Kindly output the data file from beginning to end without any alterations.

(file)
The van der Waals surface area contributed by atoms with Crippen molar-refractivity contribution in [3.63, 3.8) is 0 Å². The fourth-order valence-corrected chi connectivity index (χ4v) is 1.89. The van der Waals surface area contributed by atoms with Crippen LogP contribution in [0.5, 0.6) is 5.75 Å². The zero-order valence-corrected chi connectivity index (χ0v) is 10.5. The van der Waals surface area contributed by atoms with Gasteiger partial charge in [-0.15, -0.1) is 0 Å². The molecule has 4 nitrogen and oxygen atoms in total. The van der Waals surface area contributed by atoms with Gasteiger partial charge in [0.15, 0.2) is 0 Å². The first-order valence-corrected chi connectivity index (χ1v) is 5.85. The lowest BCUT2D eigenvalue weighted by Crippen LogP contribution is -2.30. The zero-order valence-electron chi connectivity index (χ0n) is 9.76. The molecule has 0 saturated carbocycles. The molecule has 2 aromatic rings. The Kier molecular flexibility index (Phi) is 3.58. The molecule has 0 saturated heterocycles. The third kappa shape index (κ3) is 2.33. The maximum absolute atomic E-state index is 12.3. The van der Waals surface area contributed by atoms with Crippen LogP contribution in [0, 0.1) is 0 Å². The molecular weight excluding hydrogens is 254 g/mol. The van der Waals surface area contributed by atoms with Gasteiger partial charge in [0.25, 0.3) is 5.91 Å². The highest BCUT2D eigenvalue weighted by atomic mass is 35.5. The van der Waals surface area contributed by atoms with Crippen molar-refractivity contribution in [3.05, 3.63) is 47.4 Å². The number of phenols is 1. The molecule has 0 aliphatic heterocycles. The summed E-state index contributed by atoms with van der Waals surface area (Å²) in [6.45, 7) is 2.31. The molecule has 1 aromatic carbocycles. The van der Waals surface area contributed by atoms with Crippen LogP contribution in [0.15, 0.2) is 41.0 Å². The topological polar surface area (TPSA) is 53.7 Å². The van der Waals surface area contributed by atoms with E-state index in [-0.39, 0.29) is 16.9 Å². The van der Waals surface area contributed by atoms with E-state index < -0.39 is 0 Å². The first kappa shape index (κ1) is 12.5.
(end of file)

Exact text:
The van der Waals surface area contributed by atoms with Crippen molar-refractivity contribution in [3.63, 3.8) is 0 Å². The fourth-order valence-corrected chi connectivity index (χ4v) is 1.89. The van der Waals surface area contributed by atoms with Crippen LogP contribution in [0.5, 0.6) is 5.75 Å². The zero-order valence-corrected chi connectivity index (χ0v) is 10.5. The van der Waals surface area contributed by atoms with Gasteiger partial charge in [-0.15, -0.1) is 0 Å². The molecule has 4 nitrogen and oxygen atoms in total. The van der Waals surface area contributed by atoms with Gasteiger partial charge in [0.15, 0.2) is 0 Å². The first-order valence-corrected chi connectivity index (χ1v) is 5.85. The lowest BCUT2D eigenvalue weighted by Crippen LogP contribution is -2.30. The zero-order valence-electron chi connectivity index (χ0n) is 9.76. The molecule has 0 saturated carbocycles. The molecule has 2 aromatic rings. The Kier molecular flexibility index (Phi) is 3.58. The molecule has 0 saturated heterocycles. The third kappa shape index (κ3) is 2.33. The maximum absolute atomic E-state index is 12.3. The van der Waals surface area contributed by atoms with Crippen LogP contribution in [0, 0.1) is 0 Å². The molecular weight excluding hydrogens is 254 g/mol. The van der Waals surface area contributed by atoms with Gasteiger partial charge in [0.25, 0.3) is 5.91 Å². The highest BCUT2D eigenvalue weighted by atomic mass is 35.5. The van der Waals surface area contributed by atoms with Crippen molar-refractivity contribution in [3.05, 3.63) is 47.4 Å². The number of phenols is 1. The molecule has 0 aliphatic heterocycles. The summed E-state index contributed by atoms with van der Waals surface area (Å²) in [6.45, 7) is 2.31. The molecule has 1 aromatic carbocycles. The van der Waals surface area contributed by atoms with Crippen LogP contribution in [0.15, 0.2) is 41.0 Å². The topological polar surface area (TPSA) is 53.7 Å². The van der Waals surface area contributed by atoms with E-state index in [-0.39, 0.29) is 16.9 Å². The van der Waals surface area contributed by atoms with E-state index < -0.39 is 0 Å². The first kappa shape index (κ1) is 12.5.